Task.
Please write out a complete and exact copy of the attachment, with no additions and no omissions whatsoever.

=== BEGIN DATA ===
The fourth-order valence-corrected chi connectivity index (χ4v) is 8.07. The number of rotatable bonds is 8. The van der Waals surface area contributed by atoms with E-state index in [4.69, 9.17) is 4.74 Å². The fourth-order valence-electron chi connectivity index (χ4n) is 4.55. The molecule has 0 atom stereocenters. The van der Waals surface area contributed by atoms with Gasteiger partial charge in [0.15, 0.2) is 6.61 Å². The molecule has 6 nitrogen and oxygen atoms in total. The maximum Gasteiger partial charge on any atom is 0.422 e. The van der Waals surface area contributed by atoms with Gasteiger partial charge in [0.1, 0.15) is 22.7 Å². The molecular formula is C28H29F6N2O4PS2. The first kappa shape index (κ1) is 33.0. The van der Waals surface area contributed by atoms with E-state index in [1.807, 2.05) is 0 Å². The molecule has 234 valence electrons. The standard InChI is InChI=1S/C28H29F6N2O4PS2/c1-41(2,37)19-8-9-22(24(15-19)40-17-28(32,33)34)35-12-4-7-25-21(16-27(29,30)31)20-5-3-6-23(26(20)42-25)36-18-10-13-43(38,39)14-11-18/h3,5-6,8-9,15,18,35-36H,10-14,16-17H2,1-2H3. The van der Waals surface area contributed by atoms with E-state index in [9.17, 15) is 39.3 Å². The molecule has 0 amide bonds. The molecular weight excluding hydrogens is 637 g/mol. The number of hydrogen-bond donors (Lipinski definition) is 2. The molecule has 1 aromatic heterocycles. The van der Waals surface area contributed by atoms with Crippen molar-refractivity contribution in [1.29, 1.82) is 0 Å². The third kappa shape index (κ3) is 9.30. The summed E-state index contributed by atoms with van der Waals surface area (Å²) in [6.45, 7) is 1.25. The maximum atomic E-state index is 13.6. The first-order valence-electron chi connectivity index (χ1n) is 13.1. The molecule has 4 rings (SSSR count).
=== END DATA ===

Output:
The fourth-order valence-corrected chi connectivity index (χ4v) is 8.07. The number of rotatable bonds is 8. The van der Waals surface area contributed by atoms with E-state index in [4.69, 9.17) is 4.74 Å². The fourth-order valence-electron chi connectivity index (χ4n) is 4.55. The molecule has 0 atom stereocenters. The van der Waals surface area contributed by atoms with Gasteiger partial charge in [0.15, 0.2) is 6.61 Å². The molecule has 6 nitrogen and oxygen atoms in total. The maximum Gasteiger partial charge on any atom is 0.422 e. The van der Waals surface area contributed by atoms with Gasteiger partial charge in [0.1, 0.15) is 22.7 Å². The molecular formula is C28H29F6N2O4PS2. The first kappa shape index (κ1) is 33.0. The van der Waals surface area contributed by atoms with E-state index in [1.807, 2.05) is 0 Å². The molecule has 234 valence electrons. The standard InChI is InChI=1S/C28H29F6N2O4PS2/c1-41(2,37)19-8-9-22(24(15-19)40-17-28(32,33)34)35-12-4-7-25-21(16-27(29,30)31)20-5-3-6-23(26(20)42-25)36-18-10-13-43(38,39)14-11-18/h3,5-6,8-9,15,18,35-36H,10-14,16-17H2,1-2H3. The van der Waals surface area contributed by atoms with E-state index in [9.17, 15) is 39.3 Å². The molecule has 0 amide bonds. The molecular weight excluding hydrogens is 637 g/mol. The number of hydrogen-bond donors (Lipinski definition) is 2. The molecule has 1 aromatic heterocycles. The van der Waals surface area contributed by atoms with Crippen molar-refractivity contribution in [1.29, 1.82) is 0 Å². The third kappa shape index (κ3) is 9.30. The summed E-state index contributed by atoms with van der Waals surface area (Å²) in [6.45, 7) is 1.25. The maximum atomic E-state index is 13.6. The first-order valence-electron chi connectivity index (χ1n) is 13.1. The molecule has 4 rings (SSSR count).